Canadians likely wish their economy was batting like Josh Donaldson right now.
The Jays slugger has an average of .305 on the season.
But the truth is that Canada is batting closer to Ryan Goins' numbers right now — a lowly average of .175.
Ryan Goins of the Toronto Blue Jays. (Photo: Tom Szczerbowski/Getty Images)
That's what TD economist Leila Preston concluded in a weekly report released Friday.
Her report outlined three recent strikes against Canada's economy -- though she leaves some hope for the future.
The first strike was the Bank of Canada's Business Outlook Survey, which found that businesses across Canada don't expect to see strong sales growth over the next year.
The feeling is most pronounced in the Prairies, a region that is still reeling from the oil price shock.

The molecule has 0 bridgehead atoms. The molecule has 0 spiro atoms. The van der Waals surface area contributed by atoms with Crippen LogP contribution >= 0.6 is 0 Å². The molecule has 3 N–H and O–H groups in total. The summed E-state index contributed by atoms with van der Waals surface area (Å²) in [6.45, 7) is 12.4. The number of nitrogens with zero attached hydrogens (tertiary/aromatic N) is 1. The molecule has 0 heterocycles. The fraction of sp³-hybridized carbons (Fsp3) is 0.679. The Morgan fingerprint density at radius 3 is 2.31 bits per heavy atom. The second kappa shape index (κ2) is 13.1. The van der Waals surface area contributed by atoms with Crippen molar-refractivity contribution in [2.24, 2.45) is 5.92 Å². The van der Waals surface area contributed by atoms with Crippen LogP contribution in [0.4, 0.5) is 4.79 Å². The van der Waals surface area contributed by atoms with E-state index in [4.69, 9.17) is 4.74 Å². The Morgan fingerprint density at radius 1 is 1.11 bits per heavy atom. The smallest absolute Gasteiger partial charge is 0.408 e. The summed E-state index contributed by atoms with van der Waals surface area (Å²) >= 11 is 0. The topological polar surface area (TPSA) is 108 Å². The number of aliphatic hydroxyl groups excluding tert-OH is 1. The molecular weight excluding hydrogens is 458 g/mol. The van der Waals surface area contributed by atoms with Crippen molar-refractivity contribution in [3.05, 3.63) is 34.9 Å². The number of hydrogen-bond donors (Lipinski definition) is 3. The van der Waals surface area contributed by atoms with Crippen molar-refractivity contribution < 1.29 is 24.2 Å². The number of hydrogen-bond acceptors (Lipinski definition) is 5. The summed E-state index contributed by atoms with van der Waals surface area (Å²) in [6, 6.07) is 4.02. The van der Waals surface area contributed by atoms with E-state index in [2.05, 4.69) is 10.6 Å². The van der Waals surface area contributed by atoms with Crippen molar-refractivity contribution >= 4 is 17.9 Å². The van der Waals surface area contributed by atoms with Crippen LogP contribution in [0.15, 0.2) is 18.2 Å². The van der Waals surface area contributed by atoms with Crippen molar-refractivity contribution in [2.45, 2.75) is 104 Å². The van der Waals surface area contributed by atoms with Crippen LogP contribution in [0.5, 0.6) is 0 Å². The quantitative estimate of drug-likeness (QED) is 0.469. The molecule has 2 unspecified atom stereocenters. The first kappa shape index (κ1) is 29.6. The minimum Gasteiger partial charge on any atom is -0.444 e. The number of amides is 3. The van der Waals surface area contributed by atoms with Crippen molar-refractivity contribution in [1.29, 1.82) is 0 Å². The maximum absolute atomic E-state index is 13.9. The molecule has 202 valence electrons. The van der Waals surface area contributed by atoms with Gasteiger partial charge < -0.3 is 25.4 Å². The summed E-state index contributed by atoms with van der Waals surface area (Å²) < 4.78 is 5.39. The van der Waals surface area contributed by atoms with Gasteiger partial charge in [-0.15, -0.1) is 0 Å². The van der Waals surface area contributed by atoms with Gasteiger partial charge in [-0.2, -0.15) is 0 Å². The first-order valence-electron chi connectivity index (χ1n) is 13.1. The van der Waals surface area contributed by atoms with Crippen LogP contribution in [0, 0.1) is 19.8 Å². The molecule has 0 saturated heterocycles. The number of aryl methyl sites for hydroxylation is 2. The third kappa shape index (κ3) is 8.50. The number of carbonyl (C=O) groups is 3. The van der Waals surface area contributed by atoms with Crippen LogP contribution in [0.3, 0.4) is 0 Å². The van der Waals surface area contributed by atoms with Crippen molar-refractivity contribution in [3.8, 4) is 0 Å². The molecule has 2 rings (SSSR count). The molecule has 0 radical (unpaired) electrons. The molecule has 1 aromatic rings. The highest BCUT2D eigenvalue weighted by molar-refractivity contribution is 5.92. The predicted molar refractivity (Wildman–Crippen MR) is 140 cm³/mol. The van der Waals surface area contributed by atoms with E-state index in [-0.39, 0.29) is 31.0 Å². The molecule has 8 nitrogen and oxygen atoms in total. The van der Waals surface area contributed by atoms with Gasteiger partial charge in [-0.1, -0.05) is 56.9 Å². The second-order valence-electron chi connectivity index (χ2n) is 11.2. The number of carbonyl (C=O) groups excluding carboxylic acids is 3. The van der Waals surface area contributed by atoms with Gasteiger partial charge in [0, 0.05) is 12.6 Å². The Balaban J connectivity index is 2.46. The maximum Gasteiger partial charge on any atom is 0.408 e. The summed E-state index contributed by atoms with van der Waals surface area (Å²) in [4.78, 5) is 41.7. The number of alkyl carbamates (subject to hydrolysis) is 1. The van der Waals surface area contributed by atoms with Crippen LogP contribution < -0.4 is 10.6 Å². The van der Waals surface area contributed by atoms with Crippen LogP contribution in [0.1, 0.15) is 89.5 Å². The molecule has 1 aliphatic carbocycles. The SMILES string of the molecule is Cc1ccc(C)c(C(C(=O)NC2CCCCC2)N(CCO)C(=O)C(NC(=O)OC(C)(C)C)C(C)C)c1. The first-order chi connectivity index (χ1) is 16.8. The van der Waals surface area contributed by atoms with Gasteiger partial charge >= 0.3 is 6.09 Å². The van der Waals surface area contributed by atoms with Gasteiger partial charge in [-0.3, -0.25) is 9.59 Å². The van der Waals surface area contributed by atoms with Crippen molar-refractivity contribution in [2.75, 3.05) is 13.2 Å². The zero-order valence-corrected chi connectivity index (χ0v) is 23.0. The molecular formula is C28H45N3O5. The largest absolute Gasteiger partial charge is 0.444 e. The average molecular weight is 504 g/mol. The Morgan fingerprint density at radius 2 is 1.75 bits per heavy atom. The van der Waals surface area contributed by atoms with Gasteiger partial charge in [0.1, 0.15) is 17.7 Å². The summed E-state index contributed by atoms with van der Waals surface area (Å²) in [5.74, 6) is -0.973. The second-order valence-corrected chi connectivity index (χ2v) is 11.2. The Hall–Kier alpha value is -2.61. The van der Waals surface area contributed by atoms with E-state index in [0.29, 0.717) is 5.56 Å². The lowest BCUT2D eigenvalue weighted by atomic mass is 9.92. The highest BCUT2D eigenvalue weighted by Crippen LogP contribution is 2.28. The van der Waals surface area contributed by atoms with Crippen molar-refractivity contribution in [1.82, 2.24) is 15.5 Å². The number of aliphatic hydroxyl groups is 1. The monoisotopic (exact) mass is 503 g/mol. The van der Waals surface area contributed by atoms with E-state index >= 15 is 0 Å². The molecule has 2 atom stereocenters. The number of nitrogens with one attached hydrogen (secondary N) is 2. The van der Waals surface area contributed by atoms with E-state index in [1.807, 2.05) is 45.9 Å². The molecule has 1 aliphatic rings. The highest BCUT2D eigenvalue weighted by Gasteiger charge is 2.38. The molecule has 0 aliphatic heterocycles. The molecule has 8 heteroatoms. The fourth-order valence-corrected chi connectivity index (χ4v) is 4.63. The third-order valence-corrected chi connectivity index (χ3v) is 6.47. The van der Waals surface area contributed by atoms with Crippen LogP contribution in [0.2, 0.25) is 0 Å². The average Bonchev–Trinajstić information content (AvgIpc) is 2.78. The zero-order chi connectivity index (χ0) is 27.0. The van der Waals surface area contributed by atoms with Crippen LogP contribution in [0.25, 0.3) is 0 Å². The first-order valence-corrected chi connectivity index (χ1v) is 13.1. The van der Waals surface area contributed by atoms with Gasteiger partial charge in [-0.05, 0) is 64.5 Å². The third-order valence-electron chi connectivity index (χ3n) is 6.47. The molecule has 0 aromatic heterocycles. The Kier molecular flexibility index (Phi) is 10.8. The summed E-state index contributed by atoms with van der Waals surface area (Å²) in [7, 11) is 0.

Firms surveyed by the bank see some hope in stronger demand from the United States. But the bank said that any such demand "remains insufficient to outweigh the continued drag from commodity-related activity combined with modest domestic demand."
The Port of Vancouver. (Photo: Thomas Kurmeier/Getty Images)
Trade data also isn't giving Canada's economy much of a boost.
Preston noted that export activity "continued to lose momentum in May." But she does believe that a recovery in the sector can happen later this year, especially after exports showed so much strength earlier in the first quarter.
The final strike against Canada's economy was noted in the Labour Force Survey (LFS) for June.
Canada's labour market treaded water last month, with the number of jobs falling by 700 — "essentially unchanged," Preston said.
The bank noted that Canada's unemployment rate also fell to 6.8 per cent, as fewer people looked for work. Employment fell in all provinces except in British Columbia.
The Conference Board of Canada expects Ontario and B.C. to lead the country's economic growth between now and the end of 2017.
It expects less out of resource economies like Saskatchewan's, which is expected to see its GDP fall in the coming year.
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